The panel also advised AML officers who identify issues and do not feel they are receiving an adequate response from their firms. Simply put, the advice was to “elevate and document” -- bring the issue to more senior management and document the fact you did so. There was an implication that doing this might insulate the AML officer individually because at some point “there is only so much one can do.”

    Arbitration and Litigation

    This panel included moderator Allison Patton (MD, Co-Head, MSSB Litigation), Robert Rudnicki (Assistant General Counsel, Raymond James), Michael Brady (Bass, Berry & Simms), Andrea Greene (Bressler Amery), and Stefanie Wayco (Greenberg Traurig). This panel focused on four topics: litigating senior investor claims, eligibility motions, Bank Secrecy Act materials and protections during discovery, and subpoenas to regulators in FINRA arbitration. The key takeaways for these four topics were:

    1. on senior investors, claims under state elder abuse laws appear to be on the rise -- be cognizant of challenges on legal and factual issues related to proving/evidence of impairment;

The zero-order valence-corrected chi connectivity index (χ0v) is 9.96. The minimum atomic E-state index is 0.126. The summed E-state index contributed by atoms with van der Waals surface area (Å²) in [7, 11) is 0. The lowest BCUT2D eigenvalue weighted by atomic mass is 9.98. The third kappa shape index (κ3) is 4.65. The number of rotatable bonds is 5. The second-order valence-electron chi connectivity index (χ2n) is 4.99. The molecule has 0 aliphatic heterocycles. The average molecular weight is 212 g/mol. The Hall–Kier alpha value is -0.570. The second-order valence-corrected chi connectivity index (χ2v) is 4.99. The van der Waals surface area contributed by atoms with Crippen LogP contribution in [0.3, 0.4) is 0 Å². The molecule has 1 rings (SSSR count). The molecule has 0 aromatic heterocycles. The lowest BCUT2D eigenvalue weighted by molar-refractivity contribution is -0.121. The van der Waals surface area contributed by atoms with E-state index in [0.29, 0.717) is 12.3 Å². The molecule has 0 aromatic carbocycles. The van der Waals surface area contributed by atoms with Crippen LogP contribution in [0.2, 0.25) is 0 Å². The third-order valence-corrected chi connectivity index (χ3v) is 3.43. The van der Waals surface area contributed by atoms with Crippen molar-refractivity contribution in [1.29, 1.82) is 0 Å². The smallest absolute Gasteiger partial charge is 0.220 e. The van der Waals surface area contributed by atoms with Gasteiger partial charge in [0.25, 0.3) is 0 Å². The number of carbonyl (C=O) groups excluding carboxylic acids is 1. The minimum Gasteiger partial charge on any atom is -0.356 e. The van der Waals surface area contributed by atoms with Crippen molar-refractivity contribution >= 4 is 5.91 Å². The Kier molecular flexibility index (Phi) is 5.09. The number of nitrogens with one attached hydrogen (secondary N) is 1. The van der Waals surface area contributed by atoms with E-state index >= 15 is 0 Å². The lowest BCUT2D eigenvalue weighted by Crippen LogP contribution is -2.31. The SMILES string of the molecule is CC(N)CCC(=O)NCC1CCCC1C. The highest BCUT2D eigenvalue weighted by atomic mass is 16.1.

2. on eligibility motions, in determining whether to file a motion, consider the impact on whether some or all claims may be successfully dismissed and the impact on potential dual litigations (court/arbitration), costs, and damages calculations;
    3. on BSA and discovery, BSA materials have an unqualified protection from disclosure that is not waivable. Be familiar with what documents fall under that protection; and
    4. claimants’ counsel have been piggybacking on powers of regulators in conducting investigations and subpoenas to the regulators in FINRA arbitrations are on the rise. It is important to watch out for sensitive financial privacy issues, protection of customer information, and know that FINRA will not redact documents before production.

    CCO Roundtable

    This panel included moderator Kristen Dugan (MD, BOA), Suzy Auletta (EVP/CCO, LPL Financial), John Ivan (SVP/CCO, Raymond James), Sam Turvey (MD, Senior CO, TIAA-CREF), and outside counsel. The key takeaway from this panel is with respect to big data and controls, as CCO document all decision-making on setting parameters and include key persons within the various business units. The panel emphasized root-cause analysis and the import of testing the firm’s systems to make sure they are operating correctly, documenting steps taken, and escalating appropriately.